Now, more than ever, getting a high quality education is essential for success. A college degree is increasingly necessary for access to high-paying jobs, and an educated workforce is essential for the United States to remain competitive in a global economy in which technology is playing a bigger and bigger role. That’s why I support efforts to make college more affordable through slowing the runaway inflation of tuition, funding Pell grants, and providing affordable student loans.
The federal government’s role in our elementary and secondary education system has never been more important. Our public education system provides for the economic mobility we think of as the American Dream. There are, however, improvements we must make to ensure that our students receive a high-quality education from high-quality teachers. We should work to incentivize current graduates to become teachers and ensure they receive the training to make them effective in the classroom. In addition, we have to hold our teachers and schools accountable for student performance, and make room for innovative approaches like those employed by magnet and charter schools.
Research shows that early investments in education show big returns in later years. That is why I support increased funding for Head Start and ensuring that every child receives a high-quality preschool education. This is proven to close the achievement gap and help prepare all students for success in kindergarten and elementary school.
I voted for H.R. 1911, the Bipartisan Student Loan Certainty Act of 2013, because I believe that college students need affordable student loans to ensure they have access to higher education. I voted against H.R. 5, the Elementary and Secondary Education Act, because it cut education funding and reduced accountability for teachers and schools. We have to find bipartisan agreement on our fiscal challenges, but funding high-quality education should always remain a priority.
More on Education
WASHINGTON – Friday’s Washington Post features an op-ed by Congressman John K. Delaney (MD-6) calling on the budget conference to focus on rebuilding America’s infrastructure.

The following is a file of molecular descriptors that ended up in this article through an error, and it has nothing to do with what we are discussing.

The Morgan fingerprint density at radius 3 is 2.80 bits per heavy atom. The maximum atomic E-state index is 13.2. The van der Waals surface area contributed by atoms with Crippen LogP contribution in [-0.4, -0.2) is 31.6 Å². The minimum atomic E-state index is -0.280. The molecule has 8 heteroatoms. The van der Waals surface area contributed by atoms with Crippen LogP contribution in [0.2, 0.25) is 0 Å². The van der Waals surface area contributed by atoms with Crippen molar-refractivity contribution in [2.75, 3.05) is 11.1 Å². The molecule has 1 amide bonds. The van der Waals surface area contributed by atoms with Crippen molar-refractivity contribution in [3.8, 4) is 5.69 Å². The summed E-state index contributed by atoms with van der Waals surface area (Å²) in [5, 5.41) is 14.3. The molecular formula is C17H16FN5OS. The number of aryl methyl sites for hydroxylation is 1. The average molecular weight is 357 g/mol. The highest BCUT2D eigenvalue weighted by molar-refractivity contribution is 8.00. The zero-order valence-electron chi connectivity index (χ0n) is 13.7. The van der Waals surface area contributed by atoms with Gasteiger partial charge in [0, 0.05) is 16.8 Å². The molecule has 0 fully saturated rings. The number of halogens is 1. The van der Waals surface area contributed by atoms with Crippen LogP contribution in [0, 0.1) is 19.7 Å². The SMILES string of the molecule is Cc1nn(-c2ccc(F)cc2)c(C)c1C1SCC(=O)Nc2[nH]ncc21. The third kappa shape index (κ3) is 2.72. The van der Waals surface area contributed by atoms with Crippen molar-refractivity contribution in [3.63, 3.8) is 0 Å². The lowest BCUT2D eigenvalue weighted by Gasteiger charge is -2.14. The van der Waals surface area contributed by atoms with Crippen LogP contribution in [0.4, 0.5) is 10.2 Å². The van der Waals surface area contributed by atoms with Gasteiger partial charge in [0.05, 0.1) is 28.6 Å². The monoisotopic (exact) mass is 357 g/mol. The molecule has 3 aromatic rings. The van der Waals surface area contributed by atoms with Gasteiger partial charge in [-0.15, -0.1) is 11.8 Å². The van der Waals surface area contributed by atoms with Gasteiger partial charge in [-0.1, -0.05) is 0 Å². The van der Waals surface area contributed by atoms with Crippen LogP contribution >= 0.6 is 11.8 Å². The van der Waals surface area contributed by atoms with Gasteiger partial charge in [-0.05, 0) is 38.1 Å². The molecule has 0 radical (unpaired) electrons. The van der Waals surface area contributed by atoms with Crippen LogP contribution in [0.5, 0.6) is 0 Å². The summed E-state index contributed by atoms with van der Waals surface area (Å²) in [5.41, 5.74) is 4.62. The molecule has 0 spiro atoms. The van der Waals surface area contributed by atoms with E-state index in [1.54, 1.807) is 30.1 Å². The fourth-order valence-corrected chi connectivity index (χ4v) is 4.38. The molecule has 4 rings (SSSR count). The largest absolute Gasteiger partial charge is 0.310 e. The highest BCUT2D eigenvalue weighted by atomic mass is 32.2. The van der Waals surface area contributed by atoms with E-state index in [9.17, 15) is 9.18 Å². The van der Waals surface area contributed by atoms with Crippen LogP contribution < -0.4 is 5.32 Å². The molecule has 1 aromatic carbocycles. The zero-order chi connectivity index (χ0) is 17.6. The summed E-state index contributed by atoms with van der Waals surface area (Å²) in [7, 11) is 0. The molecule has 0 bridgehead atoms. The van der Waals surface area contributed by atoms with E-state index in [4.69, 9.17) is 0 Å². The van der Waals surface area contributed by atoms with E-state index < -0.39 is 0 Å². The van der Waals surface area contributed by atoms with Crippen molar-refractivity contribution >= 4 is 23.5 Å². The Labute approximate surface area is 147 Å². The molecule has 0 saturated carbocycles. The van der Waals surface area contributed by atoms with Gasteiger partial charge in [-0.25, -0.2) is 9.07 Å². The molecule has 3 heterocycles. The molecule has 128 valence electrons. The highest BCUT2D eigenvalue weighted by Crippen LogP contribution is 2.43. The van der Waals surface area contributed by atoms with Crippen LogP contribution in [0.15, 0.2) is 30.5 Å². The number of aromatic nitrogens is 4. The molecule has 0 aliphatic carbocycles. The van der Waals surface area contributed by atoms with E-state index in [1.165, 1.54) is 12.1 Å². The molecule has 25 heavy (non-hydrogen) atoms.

Delaney is the only former CEO of a publicly traded company serving in Congress.
The op-ed can be read below or online here.
WASHINGTON - Today the House passed H.R. 2083, the Protecting Students from Sexual and Violent Predators Act. The law requires schools that receive federal funds to adopt policies and procedures mandating background checks on school employees. It would prohibit employment at a school if an employee has been convicted of homicide, child abuse or neglect, child pornography, spousal abuse, kidnapping, arson or a crime involving rape or sexual assault. The bill passed by voice vote.
WASHINGTON - This week the U.S. Department of Education recognized 286 public and private schools across the country as National Blue Ribbon Schools for 2013. Boonsboro High School was one of eleven Maryland schools to receive this distinguished and coveted honor. The National Blue Ribbon School Program recognizes public and private schools where students perform at very high levels or where significant improvements are being made in students’ overall academic achievement.
WASHINGTON – On Wednesday July 31, the House voted 392 to 31 to pass the House-Senate compromise student loan bill, a vote to concur in the Senate Amendment to H.R. 1911. Congressman John K. Delaney (MD-6) voted in favor of the measure. The House-Senate compromise clears the way for the legislation to head to the President for signature.
WASHINGTON – The National Science Foundation (NSF) has announced a $629,192 award to Hagerstown Community College (HCC). The NSF grant will fund scholarships for STEM students at HCC and is designed to boost STEM enrollment rates and improve completion rates for full-time STEM students who are members of minority groups or female.
Delaney Cheers Department of Education Funding for Maryland
Department of Education announces $6.8 million in School Improvement Grants to Maryland
WASHINGTON – The U.S. Department of Education announced this week that Maryland will receive $6.8 million in School Improvement Grants (SIG). These SIG funds are awarded to State Educational Agencies that then make competitive sub-grants to local authorities that demonstrate the greatest need.